What a difference a year makes. The first week of 2015 enrollment in the federal health insurance marketplace through healthcare.gov was busy and free of major technical problems, according to those who help people enroll in South Carolina.
Last year, insurance agents and federally funded navigators were sitting around their computers, hoping to get into the balky website in the first few weeks after it went online on Oct. 1. When they were able to log in, the system moved at a snail’s pace. The rollout was viewed as a disaster for the Obama administration and the early implementation of the insurance mandate in the Affordable Care Act.
This year, the problem has been finding enough time to help the early rush of people who want to either shop for the best policy or go ahead and enroll. At Richland Library, the appointments for enrollment help are booked through the end of November.
“We have seen a lot of our previous customers come back for help renewing or choosing a new plan, but we have seen even more new people,” said Lee Patterson, who is directing the library’s enrollment effort. She estimated about 60 percent of those seeking help are new to the marketplace.
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Patterson said people are turning to the library in part because some other local groups aren’t as involved in enrollment efforts as last year. “It may (also) be that because the program isn’t so new anymore, that people feel comfortable seeing what their options are,” Patterson said. “Either way, we have started out with a bang.”
Some polls have indicated many who purchased policies last year won’t re-enroll, frustrated by unexpected deductible and out-of-pocket expenses. Also, enrollment is expected to be affected by court challenges of the legality of tax subsidies in states such as South Carolina that didn’t set up their own insurance exchanges.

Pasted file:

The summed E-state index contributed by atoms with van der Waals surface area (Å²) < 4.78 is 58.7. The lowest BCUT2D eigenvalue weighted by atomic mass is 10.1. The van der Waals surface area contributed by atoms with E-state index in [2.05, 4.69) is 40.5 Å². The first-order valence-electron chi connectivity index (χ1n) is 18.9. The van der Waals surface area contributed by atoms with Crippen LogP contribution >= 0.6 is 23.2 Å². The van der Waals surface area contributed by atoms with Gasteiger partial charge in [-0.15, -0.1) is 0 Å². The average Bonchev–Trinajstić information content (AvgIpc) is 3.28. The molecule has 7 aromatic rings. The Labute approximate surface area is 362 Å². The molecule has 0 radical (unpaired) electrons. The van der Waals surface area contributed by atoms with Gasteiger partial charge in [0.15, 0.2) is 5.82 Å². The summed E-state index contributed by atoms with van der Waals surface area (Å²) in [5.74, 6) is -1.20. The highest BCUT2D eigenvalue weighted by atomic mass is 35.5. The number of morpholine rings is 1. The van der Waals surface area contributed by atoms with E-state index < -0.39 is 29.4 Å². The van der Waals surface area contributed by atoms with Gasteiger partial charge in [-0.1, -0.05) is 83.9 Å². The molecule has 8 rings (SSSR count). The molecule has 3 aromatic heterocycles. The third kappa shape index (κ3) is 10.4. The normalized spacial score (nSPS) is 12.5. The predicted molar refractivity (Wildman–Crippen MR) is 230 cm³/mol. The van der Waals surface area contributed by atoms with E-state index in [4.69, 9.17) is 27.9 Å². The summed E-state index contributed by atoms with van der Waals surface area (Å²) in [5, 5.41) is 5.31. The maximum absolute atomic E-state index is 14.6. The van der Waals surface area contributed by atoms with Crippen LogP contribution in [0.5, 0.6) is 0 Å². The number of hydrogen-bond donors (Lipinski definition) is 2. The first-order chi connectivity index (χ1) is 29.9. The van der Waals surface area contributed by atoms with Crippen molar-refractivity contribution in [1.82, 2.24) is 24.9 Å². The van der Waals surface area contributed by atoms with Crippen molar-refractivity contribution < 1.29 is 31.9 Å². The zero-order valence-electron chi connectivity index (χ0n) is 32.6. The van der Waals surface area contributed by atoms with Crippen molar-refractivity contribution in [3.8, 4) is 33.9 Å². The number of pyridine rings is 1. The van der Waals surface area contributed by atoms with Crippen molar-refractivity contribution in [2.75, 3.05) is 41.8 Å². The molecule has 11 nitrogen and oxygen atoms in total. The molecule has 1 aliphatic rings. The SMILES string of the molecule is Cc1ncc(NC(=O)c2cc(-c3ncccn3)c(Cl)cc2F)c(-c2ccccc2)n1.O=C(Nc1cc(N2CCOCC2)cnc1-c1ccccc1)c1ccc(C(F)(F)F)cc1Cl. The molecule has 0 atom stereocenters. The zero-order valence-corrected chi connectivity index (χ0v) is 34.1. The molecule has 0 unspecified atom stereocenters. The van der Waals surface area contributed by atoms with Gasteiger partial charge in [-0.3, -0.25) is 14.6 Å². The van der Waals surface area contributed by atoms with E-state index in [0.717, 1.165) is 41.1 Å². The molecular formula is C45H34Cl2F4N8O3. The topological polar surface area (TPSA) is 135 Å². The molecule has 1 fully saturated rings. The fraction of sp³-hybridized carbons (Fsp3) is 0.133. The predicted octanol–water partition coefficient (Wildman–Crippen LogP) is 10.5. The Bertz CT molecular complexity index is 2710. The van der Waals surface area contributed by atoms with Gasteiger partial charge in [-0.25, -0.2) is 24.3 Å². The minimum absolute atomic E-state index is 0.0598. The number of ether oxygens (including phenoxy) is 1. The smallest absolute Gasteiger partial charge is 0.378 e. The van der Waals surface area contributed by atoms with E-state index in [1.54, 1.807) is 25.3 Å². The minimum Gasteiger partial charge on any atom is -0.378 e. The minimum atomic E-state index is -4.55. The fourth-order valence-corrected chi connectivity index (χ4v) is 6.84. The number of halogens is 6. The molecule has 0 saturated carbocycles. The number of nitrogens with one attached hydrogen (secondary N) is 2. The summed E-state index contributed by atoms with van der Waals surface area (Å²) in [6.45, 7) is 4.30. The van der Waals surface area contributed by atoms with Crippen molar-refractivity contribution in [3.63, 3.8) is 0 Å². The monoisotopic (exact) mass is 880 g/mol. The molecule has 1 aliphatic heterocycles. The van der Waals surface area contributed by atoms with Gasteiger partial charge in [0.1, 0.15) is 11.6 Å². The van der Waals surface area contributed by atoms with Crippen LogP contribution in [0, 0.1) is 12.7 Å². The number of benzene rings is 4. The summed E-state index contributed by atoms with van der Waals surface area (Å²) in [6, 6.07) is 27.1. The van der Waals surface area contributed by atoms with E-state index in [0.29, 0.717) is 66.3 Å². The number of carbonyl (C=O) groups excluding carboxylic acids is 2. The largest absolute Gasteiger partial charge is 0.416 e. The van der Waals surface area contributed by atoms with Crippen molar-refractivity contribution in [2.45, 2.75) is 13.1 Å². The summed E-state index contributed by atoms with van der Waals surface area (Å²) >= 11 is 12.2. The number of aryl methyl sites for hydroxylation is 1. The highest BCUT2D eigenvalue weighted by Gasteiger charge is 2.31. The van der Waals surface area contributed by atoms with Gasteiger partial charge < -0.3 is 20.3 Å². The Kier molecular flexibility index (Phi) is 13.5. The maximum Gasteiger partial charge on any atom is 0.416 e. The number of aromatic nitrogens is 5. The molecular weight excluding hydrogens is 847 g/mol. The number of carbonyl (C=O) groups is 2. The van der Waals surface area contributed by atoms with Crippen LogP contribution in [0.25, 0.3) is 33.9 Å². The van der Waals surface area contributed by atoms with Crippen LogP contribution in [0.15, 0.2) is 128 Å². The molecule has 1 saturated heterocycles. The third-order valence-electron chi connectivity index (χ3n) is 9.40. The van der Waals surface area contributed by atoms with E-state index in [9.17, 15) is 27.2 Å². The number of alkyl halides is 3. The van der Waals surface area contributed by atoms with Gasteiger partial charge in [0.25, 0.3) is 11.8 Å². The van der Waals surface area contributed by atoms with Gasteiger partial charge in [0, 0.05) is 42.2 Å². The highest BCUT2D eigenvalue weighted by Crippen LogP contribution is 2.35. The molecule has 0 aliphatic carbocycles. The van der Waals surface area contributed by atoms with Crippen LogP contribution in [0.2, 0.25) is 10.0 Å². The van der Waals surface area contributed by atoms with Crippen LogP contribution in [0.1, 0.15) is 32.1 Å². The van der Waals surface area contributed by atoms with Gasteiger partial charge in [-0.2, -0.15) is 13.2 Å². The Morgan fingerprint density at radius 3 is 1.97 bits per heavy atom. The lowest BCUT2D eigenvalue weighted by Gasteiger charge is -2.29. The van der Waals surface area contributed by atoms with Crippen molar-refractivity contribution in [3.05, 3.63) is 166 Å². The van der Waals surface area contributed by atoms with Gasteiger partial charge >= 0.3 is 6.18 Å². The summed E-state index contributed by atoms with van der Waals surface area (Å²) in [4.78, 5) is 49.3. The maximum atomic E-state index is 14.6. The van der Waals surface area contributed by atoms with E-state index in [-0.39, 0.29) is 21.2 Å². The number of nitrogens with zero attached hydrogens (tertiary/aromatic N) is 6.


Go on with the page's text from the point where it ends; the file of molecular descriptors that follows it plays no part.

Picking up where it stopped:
If the U.S. Supreme Court decides those subsidies aren’t legal, it’s unclear what will happen for the nearly 90 percent of policies in South Carolina that are subsidized.
If the first week of the marketplace in South Carolina is any indication, people still are interested in getting health insurance through the Affordable Care Act marketplace. Enrollment began Nov. 15 and continues through Feb. 15, though people need to apply by about Dec. 15 to be covered at the start of 2015.
“Everything seems to be moving along well,” said Shelli Quenga, who is directing the Palmetto Project’s statewide navigator program. She said most of those enrolling through the nonprofit group are new to the federal insurance marketplace.
She pointed to an enrollment effort for employees of Brabham Oil, a Bamberg-based company that owns convenience stores and sandwich and pizza franchises throughout the Lowcountry. The company paid for the employees’ time to speak with their group insurance broker for full-time employees and navigators from Palmetto Project for part-time employees.
Teresa Hannibal, human resources director at Brabham Oil, said about half of the company’s employees work part time and don’t qualify for the company’s health insurance policy. Brabham’s insurance provider recommended the company stage an event to help their part-time employees find out about the federal marketplace plans.
“We were trying to protect them in any way we could,” Hannibal said. “It’s all about educating people about what’s out there.”
The Palmetto Project helped some employees enroll for subsized federal marketplace policies as well as apply for Medicaid for their children. Quenga envisioned the Brabham Oil event as a model for other companies with many part-time workers. It also marked a major step forward for the Palmetto Project’s enrollment effort.
“We didn't do anything like that last year,” Quenga said.
BlueCross BlueShield of South Carolina also had a busy first week of enrollment online, at its stand-alone stores and at its mobile enrollment vehicles. The insurance giant noticed a difference in inquiries.
“Last year at this time, aside from the issues with the healthcare.gov website, most people were gathering information rather than purchasing health insurance,” said company spokeswoman Patti Embry-Tautenhan. “This year, our experience is that people are still asking questions and collecting information, but many more people are purchasing insurance.”